OMAN | China to invest more into Duqm

OMAN | China to invest even more into Duqm


Al-Sahawat Times

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One of the top Chinese investors involved in the development of Duqm as the hub of Oman’s non-oil future said that more investment will come to the country in the future.

Speaking to Times of Oman and its sister Arabic publications Al Shabiba and Al-Sahawat Times, Ali Shah, the CEO of Oman WanFang, whose company has pledged more than $10 billion in investments, has said that such massive projects need time and dedication to be completed, especially if they are required to become long-term successes.

“You can expect more Chinese investments in Duqm,” said Shah.

“We have always been aiming to draw more Chinese investors to the area and have executed multiple campaigns last year in a number of Chinese prefectures such as Wuhan. We are hoping to gain in other locations this year, such as Beijing and Shanghai, and this is to focus on specific industries in the city. Essentially, Chinese investments will increase in Duqm, and not decrease, as some say.”

Earmarked as the future of Oman’s non-oil economy and established under the Tanfeedh plans for economic diversification, Duqm is a town located roughly halfway between Muscat and Salalah, with access to the open Arabian Sea.

Last year, Special Economic Zone Authority of Duqm (SEZAD) provided 13 tenders for construction, as it seeks to accelerate efforts to set up the various industries in the city.

“Such a giant project needs time and is moving according to detailed plans. It is also constantly evolving,” he added.

“Oman and China have escalated their relationship into a strategic partnership with the blessing of the two countries’ leaders, and this is a historic first in Oman as well. There are many considerations including historic, cultural, and economic relations, so things are always improving. We say that even if there are technical difficulties, they are natural and nothing is free from issues, but there is nothing here that occurred unnaturally, this happens everywhere. This is why we are working with SEZAD to solve every issue on a step-by-step basis.”

Shah was also quick to debunk the rumours around the video, which showed a Chinese investor raising complaints about the speed and efficiency of the services at SEZAD, and those the Omani authorities had provided. In the video, the Chinese investor claims to have not been provided basic services such as electricity and water.

“It is true that we first encountered some difficulties,” he said, adding, “But this was caused by the cultural differences between Oman and China and is perfectly normal. Each day of our stay in Oman saw us finding things running smoother than the previous day. We work as a single, coherent family with all the authorities and institutions in Oman, and we feel supported in every way. This is true even for parts of the work that do not relate to SEZAD.”

“Some of the delays came from us on the Chinese side, as we were not ready to complete the two buildings, one being administrative and the other being a residential complex,” added Shah.

“Workers need offices and living quarters, so once those are done we will get right to work. The water and electricity that have reached the city so far are completely sufficient for light industries but not heavy industries. However, we have not started with heavy industries, because this requires time and we, as Chinese companies, are slightly behind schedule when it comes to agreeing on some specific clauses, which are undergoing negotiation. As for the hotels, the issue there has nothing to do with the Omani side, but rather incentives coming from our side for external investments.”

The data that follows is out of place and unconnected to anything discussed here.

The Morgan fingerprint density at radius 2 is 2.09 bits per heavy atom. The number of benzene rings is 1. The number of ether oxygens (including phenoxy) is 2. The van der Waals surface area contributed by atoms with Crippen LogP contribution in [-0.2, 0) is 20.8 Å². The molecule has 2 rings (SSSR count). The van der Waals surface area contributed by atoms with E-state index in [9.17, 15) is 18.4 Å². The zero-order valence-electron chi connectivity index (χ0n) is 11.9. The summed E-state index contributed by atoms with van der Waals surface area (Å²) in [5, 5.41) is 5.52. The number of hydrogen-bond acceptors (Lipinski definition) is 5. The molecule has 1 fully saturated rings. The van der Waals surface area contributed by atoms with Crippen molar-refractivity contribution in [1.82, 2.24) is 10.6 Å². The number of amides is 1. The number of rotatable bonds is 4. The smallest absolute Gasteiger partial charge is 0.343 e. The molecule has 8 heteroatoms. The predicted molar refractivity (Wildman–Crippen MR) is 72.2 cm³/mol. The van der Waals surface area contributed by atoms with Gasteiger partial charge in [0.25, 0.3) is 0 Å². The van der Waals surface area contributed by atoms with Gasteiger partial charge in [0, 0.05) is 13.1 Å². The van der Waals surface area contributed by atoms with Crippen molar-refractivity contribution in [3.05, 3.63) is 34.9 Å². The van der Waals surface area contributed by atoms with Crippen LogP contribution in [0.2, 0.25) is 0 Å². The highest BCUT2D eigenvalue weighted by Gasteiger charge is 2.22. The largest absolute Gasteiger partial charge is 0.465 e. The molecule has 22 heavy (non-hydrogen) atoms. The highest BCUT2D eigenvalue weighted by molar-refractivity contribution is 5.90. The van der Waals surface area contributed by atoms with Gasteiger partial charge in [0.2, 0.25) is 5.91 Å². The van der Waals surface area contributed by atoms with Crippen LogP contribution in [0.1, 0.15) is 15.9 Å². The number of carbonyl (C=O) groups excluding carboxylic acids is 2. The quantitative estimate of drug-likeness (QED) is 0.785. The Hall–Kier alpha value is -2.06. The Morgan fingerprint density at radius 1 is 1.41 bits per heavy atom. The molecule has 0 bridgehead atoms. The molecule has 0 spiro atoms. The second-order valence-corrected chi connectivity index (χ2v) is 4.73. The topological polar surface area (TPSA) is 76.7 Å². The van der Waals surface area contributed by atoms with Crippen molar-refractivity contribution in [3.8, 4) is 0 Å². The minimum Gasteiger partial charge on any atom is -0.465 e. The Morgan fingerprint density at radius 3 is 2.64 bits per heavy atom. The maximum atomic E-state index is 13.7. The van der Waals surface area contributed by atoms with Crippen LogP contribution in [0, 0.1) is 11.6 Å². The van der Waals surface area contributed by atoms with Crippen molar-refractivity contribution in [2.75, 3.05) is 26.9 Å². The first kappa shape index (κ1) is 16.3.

SEZAD also refuted the complaints by the Chinese investor, and said that they did all they could to assist him, adding that the investor was at fault for not complying with the regulations set up by the various government organisations in Oman, including the Royal Oman Police and Ministry of Manpower.

In an official statement, SEZAD said, “The authority provided all the facilities to the investor, including all the foreign manpower, whether in the name of the development company or on behalf of the contracting company he established to implement the real estate projects.”

SEZAD also clarified the reasons involving the Chinese investor’s claims behind the delay of the project in Duqm.

“Such a project has been given, since the signing of the development contract, to the Chinese investor, stressing that all the project’s responsibilities that lie with the authority are completed as quickly as possible and often on the same day,” said the statement. “The authority also approved all the engineering drawings submitted by the investor, which are completely different from the specifications in force in the Sultanate.”

“The investor was also granted an exception to open a branch for his Chinese engineering company in Oman,” added SEZAD. “All the companies set up by the Chinese investor operate in one office, indicating that each application submitted by the investor was within the jurisdiction of the approving authority.”

In addition to the Port of Duqm, which will provide trade ships direct access to the Gulf from the Arabian Sea and a fisheries yard, Duqm is also home to the Sino-Oman industrial park, which will contain heavy and light manufacturing industries. More than US$11 billion has been earmarked in investments for Duqm. This includes a sebacic acid plant, power refineries, food processing units, automobile industries, a tourism zone, mining concerns and many other industries that are expected to broaden Oman’s source of revenue and take it away from conventional fossil-based incomes from oil and gas.




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Mark Sinclaire
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